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English definition of “because”

because

conjunction     /bɪˈkəz/ /-ˈkɒz/ US  /-ˈkɑːz/
A1 for the reason that: "Why did you do it?" "Because Carlos told me to". We can't go to Julia's party because we're going away that weekend . Just because I'm lending you my dress for tonight doesn't mean you can borrow it whenever you want to.informal Have you been away, because (= the reason I am asking is that) we haven't seen you recently ?Connecting words which introduce a cause or reason Grammar:As, because or since?As, because and since are conjunctions. As, because and since all introduce subordinate clauses. They connect the result of something with its reason.Grammar:BecauseBecause is more common than as and since, both in writing and speaking. When we use because, we are focusing on the reason:Grammar:As and sinceWe often use as and since when we want to focus more on the result than the reason. As and since are more formal than because. We usually put a comma before since after the main clause:Grammar:Because, because of and cos, cos ofGrammar:Because: meaning and useBecause introduces clauses of cause and reason. It is a subordinating conjunction. This means that the clause it introduces is a subordinate clause, which needs a main clause to make it complete. We use a comma when the subordinate clause comes before the main clause:Grammar:Because ofBecause of is a two-word preposition meaning ‘as a result of’:Grammar:CosCos, a short form of because, is pronounced /kəz/ or /kɒz/ and can also be spelt ’cause. It can be used instead of because (and cos of instead of because of). We often use it in speaking, emails and text messages, especially in informal situations:Grammar:Just because, simply becauseWe can emphasise because with just or simply:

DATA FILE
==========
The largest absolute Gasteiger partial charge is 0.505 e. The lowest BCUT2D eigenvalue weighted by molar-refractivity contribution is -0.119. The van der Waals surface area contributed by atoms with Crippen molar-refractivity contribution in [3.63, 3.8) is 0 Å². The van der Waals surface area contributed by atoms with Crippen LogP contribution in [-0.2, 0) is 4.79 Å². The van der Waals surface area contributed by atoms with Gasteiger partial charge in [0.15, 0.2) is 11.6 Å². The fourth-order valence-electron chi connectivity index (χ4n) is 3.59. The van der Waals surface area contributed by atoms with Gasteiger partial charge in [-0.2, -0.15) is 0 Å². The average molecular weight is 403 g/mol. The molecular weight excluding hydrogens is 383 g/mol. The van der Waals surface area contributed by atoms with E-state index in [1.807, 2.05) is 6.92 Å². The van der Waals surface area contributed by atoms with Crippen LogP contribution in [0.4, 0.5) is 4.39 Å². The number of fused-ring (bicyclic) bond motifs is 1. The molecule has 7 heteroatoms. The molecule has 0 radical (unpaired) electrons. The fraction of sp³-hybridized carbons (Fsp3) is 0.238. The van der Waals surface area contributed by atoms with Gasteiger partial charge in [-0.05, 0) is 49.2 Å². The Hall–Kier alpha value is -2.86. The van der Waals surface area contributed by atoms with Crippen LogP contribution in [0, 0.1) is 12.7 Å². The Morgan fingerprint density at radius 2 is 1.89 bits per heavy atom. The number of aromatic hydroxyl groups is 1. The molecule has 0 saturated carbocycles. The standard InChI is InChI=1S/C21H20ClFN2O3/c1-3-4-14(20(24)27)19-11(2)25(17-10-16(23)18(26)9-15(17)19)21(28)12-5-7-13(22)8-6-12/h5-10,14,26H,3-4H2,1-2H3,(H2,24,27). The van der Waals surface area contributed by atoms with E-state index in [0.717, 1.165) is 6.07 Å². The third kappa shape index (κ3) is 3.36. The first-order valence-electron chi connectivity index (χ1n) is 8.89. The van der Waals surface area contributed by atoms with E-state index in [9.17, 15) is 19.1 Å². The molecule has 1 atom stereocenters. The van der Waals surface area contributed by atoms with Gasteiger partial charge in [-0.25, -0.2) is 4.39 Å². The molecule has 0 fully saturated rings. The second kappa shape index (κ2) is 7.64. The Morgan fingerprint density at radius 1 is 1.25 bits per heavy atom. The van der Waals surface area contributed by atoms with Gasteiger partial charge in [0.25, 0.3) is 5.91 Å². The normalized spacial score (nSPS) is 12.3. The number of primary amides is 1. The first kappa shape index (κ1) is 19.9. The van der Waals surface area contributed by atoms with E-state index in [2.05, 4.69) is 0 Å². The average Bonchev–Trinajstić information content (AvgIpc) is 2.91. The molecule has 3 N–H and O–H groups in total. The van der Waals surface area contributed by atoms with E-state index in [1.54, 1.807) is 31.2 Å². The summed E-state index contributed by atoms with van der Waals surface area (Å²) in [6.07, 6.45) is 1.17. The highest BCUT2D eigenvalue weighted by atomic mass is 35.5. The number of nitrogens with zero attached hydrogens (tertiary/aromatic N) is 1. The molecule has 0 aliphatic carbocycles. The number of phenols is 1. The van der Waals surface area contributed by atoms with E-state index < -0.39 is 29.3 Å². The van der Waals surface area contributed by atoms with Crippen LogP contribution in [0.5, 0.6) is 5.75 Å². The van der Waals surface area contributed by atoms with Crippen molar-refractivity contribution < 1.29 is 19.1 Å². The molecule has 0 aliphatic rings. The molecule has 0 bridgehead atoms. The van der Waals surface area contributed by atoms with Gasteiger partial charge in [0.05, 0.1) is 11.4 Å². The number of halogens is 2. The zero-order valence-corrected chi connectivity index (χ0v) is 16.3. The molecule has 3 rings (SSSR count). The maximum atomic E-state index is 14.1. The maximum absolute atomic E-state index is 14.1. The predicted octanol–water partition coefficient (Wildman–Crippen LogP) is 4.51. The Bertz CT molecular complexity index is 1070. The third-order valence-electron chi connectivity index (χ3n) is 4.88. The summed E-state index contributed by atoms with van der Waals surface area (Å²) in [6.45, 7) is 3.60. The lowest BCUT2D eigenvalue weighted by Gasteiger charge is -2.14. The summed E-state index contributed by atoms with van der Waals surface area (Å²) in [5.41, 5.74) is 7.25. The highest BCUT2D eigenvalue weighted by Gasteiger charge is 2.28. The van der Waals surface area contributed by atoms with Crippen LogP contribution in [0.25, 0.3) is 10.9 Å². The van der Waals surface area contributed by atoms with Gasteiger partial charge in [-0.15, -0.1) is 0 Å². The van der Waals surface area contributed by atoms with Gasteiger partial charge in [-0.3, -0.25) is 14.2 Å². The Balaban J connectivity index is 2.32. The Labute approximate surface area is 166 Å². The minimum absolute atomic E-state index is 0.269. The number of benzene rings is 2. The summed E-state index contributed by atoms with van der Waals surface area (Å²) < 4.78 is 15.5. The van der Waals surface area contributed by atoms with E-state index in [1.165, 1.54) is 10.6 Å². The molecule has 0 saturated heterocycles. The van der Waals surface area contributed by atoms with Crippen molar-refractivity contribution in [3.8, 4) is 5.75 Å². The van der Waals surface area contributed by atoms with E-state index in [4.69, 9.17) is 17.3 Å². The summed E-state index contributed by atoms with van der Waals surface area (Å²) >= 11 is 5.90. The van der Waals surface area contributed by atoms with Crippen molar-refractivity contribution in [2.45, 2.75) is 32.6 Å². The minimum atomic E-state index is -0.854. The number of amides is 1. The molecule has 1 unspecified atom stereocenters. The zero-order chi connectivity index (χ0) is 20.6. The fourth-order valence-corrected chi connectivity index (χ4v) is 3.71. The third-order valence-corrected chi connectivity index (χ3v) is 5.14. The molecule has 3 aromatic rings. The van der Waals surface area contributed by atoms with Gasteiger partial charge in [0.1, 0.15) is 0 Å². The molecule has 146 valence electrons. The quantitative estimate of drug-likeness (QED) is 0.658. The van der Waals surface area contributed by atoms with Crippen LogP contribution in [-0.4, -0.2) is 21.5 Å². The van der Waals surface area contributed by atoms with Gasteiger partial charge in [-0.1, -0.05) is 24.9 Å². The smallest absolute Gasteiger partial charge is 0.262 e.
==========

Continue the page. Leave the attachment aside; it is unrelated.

(Definition of because conjunction from the Cambridge Advanced Learner's Dictionary & Thesaurus © Cambridge University Press)
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